During the 1800s the Industrial Revolution spread rapidly throughout Europe, Asia and North America, specifically the cities of Britain, than Tokyo, Pittsburgh and New York. Even though Britain being to experience the effects of a massive industrial boom, the use of steam powered machines everywhere led to the increase in the number of factories, particularly textile factories. With the number of factories exponentially increasing, people from the countryside migrated to towns within a closer proximity for better paying work. The wages of a farm worker were very low in comparison to a textile worker, and were also scarce during this changing period. As the factories increased production, the need for an influx of workers was imminent. Cities soon began to overflow and people crowded into rooms rented to several families at once. However, the transition from manual labor and animal based economy towards machine manufacturing erupted textile industries, the development of iron making techniques and the increased use of refined coal further enhanced production quantities. Trade expansion was specialized with the introduction of canals, and improved roads and railways.
Historically in US, Pittsburgh represents one of the major precedents related to heavy industry and post industrial economic struggle. The war of 1812 was the turning point in Pittsburgh’s self sufficiency due to the cutoff of British goods. This stimulated American manufacturers, so by 1815 Pittsburgh became a large producer in America’s metal industry such as iron, brass, tin, along with an assortment of glass products. Production of steel began in 1875 and by 1911 Pittsburgh was producing half of the nation’s steel. By the 1970s foreign competition and the outsourcing of industry and service led to the collapse of the steel industry, and by 1980 many of the major corporate headquarters had relocated overseas. By the 1970s foreign competition such as Germany and Japan pressured the United States steel industry. By the 1980s the coke and iron deposits were now depleted, raising material costs. The larger mills faced heavy completion from large non union “mini-mills” with lower labor costs, completely diminishing the local market. As the steel production decreased the amount of jobs did as well along with the population. The shrinking city caused a ripple effect throughout the region. With the loss of manufacturing jobs, trade weakened with linked industries such as railroads, mines, and other related factories across the territory.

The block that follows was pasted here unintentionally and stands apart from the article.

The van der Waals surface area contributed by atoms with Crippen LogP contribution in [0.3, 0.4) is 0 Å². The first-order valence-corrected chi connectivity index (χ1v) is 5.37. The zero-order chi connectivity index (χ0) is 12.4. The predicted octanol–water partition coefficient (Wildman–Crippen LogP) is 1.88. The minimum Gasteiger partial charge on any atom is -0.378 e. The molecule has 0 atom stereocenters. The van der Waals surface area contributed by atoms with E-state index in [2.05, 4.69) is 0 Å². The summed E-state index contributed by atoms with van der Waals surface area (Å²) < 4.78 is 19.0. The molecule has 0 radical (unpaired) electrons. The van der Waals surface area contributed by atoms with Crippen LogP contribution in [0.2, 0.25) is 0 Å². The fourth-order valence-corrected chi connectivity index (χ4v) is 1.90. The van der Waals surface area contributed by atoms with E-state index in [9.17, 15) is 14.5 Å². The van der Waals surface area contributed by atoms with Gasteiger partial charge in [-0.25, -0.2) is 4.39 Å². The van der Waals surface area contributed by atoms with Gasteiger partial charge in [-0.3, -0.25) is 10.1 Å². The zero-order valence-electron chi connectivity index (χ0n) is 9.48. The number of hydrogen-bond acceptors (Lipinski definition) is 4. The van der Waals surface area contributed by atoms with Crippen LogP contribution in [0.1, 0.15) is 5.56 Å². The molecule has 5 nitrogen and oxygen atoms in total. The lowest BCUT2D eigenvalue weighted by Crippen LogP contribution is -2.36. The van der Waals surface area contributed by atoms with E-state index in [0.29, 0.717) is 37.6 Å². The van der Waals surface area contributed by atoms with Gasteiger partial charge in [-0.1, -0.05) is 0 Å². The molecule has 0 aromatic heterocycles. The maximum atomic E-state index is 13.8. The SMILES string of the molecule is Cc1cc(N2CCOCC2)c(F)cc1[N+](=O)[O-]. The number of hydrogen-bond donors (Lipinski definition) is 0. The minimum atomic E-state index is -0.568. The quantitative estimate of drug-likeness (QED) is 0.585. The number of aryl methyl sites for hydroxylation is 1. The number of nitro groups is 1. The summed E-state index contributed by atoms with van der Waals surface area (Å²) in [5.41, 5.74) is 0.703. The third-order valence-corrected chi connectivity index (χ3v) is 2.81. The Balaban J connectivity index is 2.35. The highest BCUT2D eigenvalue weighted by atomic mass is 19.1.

In 1898, the modern City of New York as “Metropolis” was formed with the consolidation of the independent City of Brooklyn, joined to Manhattan by the Brooklyn Bridge. Throughout the first half of the 20th century, the city became a world center for industrial production. Rapid Transit began operating in 1904, and the railroads operating out of Grand Central Terminal and Pennsylvania Station thrived. For a while, New York City became the most populous city in the world, starting in 1925 and overtaking London, which had reigned for a century. Despite the effects of the Great Depression, the 1930s saw the building of some of the world’s tallest skyscrapers, including numerous Art Deco masterpieces that are still part of the city’s skyline today. Both before and especially after World War II, vast areas of the city were also reshaped by the construction of bridges, parks and parkways coordinated by Moses, the proponent of automobile centered modernist urbanism in America. The introduction of steam power fuelled primarily by coal, wider utilization of water wheels and powered machinery primarily in textile manufacturing underpinned the dramatic increases in production capacity. The development of all metal machine tools in the first two decades of the 19th century facilitated the manufacture of more production machines for manufacturing in other industries. The effects spread throughout Western Europe and North America during the 19th century, eventually affecting most of the world, a process that continued as industrialization. The impact of this change on society was enormous but we see later on the decline in these industries due to globalization and the negative effect it took on the environment at the urban scale.
“For any ecological community to survive, no single member can support a destructive role. Man’s role historically has been destructive; today or tomorrow it can be totally, and for all life existent, irrevocably destructive.” – Ian Mcharg